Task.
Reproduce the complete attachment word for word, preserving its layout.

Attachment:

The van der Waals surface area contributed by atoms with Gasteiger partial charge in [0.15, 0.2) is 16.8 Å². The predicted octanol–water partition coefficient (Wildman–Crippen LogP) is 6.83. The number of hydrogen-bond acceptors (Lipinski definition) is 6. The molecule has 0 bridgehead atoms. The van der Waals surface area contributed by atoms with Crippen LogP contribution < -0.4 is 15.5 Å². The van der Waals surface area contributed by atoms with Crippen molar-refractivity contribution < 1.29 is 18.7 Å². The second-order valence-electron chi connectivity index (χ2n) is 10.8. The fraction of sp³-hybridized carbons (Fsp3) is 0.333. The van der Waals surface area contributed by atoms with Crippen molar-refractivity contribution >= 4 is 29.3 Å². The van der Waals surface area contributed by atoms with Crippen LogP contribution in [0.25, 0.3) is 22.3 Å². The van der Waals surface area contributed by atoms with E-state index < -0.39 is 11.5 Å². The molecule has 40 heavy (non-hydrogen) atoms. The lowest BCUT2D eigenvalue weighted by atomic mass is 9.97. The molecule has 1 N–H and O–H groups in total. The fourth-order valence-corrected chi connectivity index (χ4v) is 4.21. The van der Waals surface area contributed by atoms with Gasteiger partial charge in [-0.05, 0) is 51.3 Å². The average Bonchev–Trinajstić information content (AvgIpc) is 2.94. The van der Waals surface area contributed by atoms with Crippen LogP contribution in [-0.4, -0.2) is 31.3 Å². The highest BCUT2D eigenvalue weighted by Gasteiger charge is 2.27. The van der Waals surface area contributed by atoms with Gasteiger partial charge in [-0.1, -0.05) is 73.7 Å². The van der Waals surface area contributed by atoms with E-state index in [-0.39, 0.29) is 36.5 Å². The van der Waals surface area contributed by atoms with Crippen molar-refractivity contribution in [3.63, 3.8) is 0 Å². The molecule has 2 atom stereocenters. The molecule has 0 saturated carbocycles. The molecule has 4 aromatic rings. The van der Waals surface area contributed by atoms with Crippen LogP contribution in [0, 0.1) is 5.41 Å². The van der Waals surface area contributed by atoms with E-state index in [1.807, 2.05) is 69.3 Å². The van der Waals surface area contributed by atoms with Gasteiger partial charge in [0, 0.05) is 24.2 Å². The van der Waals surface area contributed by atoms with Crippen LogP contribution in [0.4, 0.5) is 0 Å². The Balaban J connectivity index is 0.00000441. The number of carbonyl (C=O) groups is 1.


The van der Waals surface area contributed by atoms with Gasteiger partial charge in [0.15, 0.2) is 16.8 Å². The predicted octanol–water partition coefficient (Wildman–Crippen LogP) is 6.83. The number of hydrogen-bond acceptors (Lipinski definition) is 6. The molecule has 0 bridgehead atoms. The van der Waals surface area contributed by atoms with Crippen LogP contribution < -0.4 is 15.5 Å². The van der Waals surface area contributed by atoms with Crippen molar-refractivity contribution < 1.29 is 18.7 Å². The second-order valence-electron chi connectivity index (χ2n) is 10.8. The fraction of sp³-hybridized carbons (Fsp3) is 0.333. The van der Waals surface area contributed by atoms with Crippen molar-refractivity contribution >= 4 is 29.3 Å². The van der Waals surface area contributed by atoms with Crippen LogP contribution in [0.25, 0.3) is 22.3 Å². The van der Waals surface area contributed by atoms with E-state index < -0.39 is 11.5 Å². The molecule has 40 heavy (non-hydrogen) atoms. The lowest BCUT2D eigenvalue weighted by atomic mass is 9.97. The molecule has 1 N–H and O–H groups in total. The fourth-order valence-corrected chi connectivity index (χ4v) is 4.21. The van der Waals surface area contributed by atoms with Gasteiger partial charge in [-0.05, 0) is 51.3 Å². The average Bonchev–Trinajstić information content (AvgIpc) is 2.94. The van der Waals surface area contributed by atoms with Crippen LogP contribution in [-0.4, -0.2) is 31.3 Å². The highest BCUT2D eigenvalue weighted by Gasteiger charge is 2.27. The van der Waals surface area contributed by atoms with Gasteiger partial charge in [-0.1, -0.05) is 73.7 Å². The van der Waals surface area contributed by atoms with E-state index in [-0.39, 0.29) is 36.5 Å². The van der Waals surface area contributed by atoms with Crippen molar-refractivity contribution in [3.63, 3.8) is 0 Å². The molecule has 2 atom stereocenters. The molecule has 0 saturated carbocycles. The molecule has 4 aromatic rings. The van der Waals surface area contributed by atoms with Crippen LogP contribution in [0, 0.1) is 5.41 Å². The van der Waals surface area contributed by atoms with E-state index in [1.807, 2.05) is 69.3 Å². The van der Waals surface area contributed by atoms with Gasteiger partial charge in [0, 0.05) is 24.2 Å². The van der Waals surface area contributed by atoms with Crippen LogP contribution in [0.4, 0.5) is 0 Å². The Balaban J connectivity index is 0.00000441. The number of carbonyl (C=O) groups is 1.